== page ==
What is LiDAR?
What is LiDAR?
LiDAR stands for Light Detection and Ranging. It’s a laser-based technology used to create highly detailed imagery from a remote distance. LiDAR can use either pulsed laser light or continuous-wave lasers (where laser light stays on all the time) to image something–like ground topography, or even gas concentrations. Bridger Photonics uses LiDAR to measure both solid surfaces as well as gas, known as hard targets and soft targets, respectively.
LiDAR technology is used throughout many industries. Detailed elevation surveys of landscapes using LiDAR are frequently used in floodplain mapping, and autonomous driving technology uses LiDAR scanners attached to cars to provide a high-resolution 3D view of the surroundings. LiDAR is also used in agriculture, land management, meteorology, and more.
Are there different types of LiDAR?
Yes, there are! We can break down the types of LiDAR by application–either topographic or atmospheric.
Topographic LiDAR, or LiDAR that measures distance, can be done with either frequency-modulated continuous-wave (FMCW) methods or direct-detect methods. FMCW LiDAR uses a specific frequency of laser light to measure the distance from the laser to the object of interest. This type of continuous-wave LiDAR measures the time it takes for the laser light to reach and return from the source object using the known speed of light. This is repeated for all parts of the object and a 3D model is created. FMCW LiDAR has finer resolution and is less sensitive to ambient light, but is much more complicated than the direct-detect. Direct-detect, or time of flight, LiDAR, measures the time it takes for the laser light to reach and return from the source object using the known speed of light, similar to FMCW LiDAR. Direct-detect systems are much simpler to build and operate, but require more laser power to work in bright (e.g. sunny) conditions and don’t have some of the other benefits of FMCW LiDAR.
For atmospheric sensing, continuous-wave laser absorption LiDAR or differential absorption LiDAR (DIAL) are common techniques. Continuous-wave laser absorption LiDAR, like that used in Bridger’s Gas Mapping LiDAR™, transmits a continuous laser beam that is tuned to the absorption wavelength of the desired gas (e.g. methane) and measures the amount of light reflected from the ground, back through the gas to the sensor. The continuous nature means much lower peak laser power needed, resulting in smaller, more compact, and safer laser sources. DIAL systems are pulsed lasers much like direct-detect LiDAR. They transmit two laser pulses, the first tuned to the gas absorption wavelength and the second tuned to a non-absorbed wavelength. Comparing the return intensity of both pulses reveals how much gas is in the path. DIAL systems are very sensitive, even able to measure light scattered back from atmospheric particles instead of hard surfaces like the ground. But, they are large, heavy, and complex systems often requiring high peak power laser pulses that are less eye-safe. Because of the size and complexity, DIAL systems are much less suitable for compact aerial deployment.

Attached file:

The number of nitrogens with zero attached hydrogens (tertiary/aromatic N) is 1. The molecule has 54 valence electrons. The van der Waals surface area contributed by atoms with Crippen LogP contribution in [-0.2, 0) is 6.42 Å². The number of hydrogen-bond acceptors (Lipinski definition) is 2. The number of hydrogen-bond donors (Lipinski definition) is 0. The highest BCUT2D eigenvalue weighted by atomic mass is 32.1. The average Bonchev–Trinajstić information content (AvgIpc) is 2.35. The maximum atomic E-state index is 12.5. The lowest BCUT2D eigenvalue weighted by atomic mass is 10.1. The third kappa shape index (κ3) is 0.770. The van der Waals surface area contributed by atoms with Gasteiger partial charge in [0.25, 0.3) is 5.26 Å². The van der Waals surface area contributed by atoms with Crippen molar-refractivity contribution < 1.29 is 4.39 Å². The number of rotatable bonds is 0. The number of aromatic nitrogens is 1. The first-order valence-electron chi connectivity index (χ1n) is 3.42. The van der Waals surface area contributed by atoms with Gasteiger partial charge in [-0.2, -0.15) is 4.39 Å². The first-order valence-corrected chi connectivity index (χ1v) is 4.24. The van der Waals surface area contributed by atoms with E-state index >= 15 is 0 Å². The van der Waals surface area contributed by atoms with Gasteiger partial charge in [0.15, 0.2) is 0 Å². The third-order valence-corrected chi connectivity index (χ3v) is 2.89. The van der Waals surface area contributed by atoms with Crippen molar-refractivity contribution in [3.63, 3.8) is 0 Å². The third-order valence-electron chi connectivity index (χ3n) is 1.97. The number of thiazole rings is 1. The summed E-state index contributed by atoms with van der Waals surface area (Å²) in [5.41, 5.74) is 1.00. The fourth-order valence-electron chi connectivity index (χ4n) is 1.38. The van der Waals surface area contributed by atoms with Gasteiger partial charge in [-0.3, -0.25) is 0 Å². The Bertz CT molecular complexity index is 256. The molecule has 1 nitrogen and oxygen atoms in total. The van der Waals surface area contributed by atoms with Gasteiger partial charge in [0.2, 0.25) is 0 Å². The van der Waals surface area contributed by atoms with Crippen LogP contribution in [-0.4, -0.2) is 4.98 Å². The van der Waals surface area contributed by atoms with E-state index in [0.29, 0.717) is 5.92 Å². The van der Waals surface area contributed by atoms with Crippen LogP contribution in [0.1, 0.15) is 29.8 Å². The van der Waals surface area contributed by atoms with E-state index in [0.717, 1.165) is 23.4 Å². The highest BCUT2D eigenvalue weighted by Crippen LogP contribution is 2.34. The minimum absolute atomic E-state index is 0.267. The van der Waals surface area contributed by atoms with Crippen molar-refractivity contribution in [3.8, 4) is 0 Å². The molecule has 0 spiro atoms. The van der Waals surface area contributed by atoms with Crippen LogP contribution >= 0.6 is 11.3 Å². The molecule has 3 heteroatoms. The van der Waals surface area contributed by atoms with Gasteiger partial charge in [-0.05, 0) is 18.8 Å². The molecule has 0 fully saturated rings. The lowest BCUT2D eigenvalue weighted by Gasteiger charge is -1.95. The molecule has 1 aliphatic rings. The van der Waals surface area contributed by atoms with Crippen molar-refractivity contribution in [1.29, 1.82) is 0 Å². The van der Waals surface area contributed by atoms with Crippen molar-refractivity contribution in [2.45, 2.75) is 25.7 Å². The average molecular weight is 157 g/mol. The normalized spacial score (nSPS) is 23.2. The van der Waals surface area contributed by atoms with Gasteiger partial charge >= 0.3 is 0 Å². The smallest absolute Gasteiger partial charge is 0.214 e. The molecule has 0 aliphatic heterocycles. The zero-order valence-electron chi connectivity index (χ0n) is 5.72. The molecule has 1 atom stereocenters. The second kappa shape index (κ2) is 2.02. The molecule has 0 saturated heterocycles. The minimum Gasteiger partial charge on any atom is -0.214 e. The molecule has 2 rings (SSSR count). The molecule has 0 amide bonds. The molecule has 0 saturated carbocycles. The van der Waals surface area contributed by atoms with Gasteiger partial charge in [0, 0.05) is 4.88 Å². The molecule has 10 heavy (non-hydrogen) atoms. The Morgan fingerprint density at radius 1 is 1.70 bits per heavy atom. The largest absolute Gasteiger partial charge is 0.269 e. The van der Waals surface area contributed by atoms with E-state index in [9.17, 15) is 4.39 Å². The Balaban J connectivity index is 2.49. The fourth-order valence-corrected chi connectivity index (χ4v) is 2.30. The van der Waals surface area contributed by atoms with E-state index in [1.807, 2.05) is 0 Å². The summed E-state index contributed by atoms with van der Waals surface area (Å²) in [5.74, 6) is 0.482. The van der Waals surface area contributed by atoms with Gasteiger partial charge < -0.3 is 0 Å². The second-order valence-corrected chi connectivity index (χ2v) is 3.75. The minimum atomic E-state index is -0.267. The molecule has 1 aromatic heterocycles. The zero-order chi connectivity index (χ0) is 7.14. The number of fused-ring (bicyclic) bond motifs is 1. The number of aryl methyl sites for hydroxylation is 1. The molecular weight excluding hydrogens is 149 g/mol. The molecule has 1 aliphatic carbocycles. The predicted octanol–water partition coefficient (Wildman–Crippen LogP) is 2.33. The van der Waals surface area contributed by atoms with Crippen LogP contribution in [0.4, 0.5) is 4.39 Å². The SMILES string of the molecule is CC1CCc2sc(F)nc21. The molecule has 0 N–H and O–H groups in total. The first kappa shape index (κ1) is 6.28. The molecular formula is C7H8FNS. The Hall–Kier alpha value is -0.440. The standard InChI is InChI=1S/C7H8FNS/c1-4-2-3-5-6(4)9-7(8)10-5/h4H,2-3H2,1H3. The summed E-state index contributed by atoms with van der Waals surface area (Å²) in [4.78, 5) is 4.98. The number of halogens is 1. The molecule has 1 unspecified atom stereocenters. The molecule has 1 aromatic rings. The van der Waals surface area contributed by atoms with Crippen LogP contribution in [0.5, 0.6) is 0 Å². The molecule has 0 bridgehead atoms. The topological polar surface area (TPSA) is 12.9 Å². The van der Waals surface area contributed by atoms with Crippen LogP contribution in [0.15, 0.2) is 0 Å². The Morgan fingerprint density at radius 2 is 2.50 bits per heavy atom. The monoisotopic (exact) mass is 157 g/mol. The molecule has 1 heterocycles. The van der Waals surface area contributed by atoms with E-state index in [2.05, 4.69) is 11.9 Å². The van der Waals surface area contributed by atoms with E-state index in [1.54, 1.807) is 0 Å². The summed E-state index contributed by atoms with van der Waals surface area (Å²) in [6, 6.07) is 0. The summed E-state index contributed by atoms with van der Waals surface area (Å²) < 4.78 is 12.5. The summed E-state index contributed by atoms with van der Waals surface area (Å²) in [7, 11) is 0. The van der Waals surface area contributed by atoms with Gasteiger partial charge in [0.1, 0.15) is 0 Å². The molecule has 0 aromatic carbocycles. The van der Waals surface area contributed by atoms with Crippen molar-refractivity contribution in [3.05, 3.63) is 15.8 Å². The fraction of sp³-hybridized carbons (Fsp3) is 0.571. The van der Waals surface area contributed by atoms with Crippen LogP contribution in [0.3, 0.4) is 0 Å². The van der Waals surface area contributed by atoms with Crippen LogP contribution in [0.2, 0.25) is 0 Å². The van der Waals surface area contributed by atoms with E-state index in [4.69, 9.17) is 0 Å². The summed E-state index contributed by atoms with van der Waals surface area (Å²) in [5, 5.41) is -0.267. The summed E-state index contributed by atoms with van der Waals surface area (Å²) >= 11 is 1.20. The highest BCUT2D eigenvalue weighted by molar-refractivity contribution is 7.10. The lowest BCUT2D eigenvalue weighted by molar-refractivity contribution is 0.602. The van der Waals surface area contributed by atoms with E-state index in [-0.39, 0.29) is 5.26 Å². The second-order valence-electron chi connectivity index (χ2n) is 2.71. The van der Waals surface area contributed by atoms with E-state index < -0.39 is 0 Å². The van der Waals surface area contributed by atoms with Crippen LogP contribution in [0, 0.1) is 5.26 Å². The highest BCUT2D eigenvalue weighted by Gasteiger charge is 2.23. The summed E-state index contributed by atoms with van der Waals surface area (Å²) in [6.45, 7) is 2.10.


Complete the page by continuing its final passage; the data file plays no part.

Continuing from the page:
How Does Bridger Photonics Use LiDAR?
Gas Mapping LiDAR uses a combination of FMCW and continuous-wave laser absorption LiDAR to measure both distance and methane concentrations from the air. We deploy our sensors on small fixed-wing aircraft or helicopters and fly over oil and gas assets across the value chain to detect methane leaks. Our unique LiDAR can be used in most environmental conditions, with a detection sensitivity for methane at 3 kg/hr with a 90% probability of detection in the oil and gas production sector, and as low as 0.25 kg/hr with a 90% probability of detection in the distribution sector.
Want to Learn More About LiDAR?
Check out our LiDAR page to take a deeper dive into the different types of LiDAR, see some example images, and compare the pros and cons of each technique. You can also check out our Gas Mapping LiDAR page to learn more about our innovative methane detection technology.
Contact us to discuss how Gas Mapping LiDAR can be used for your methane detection needs.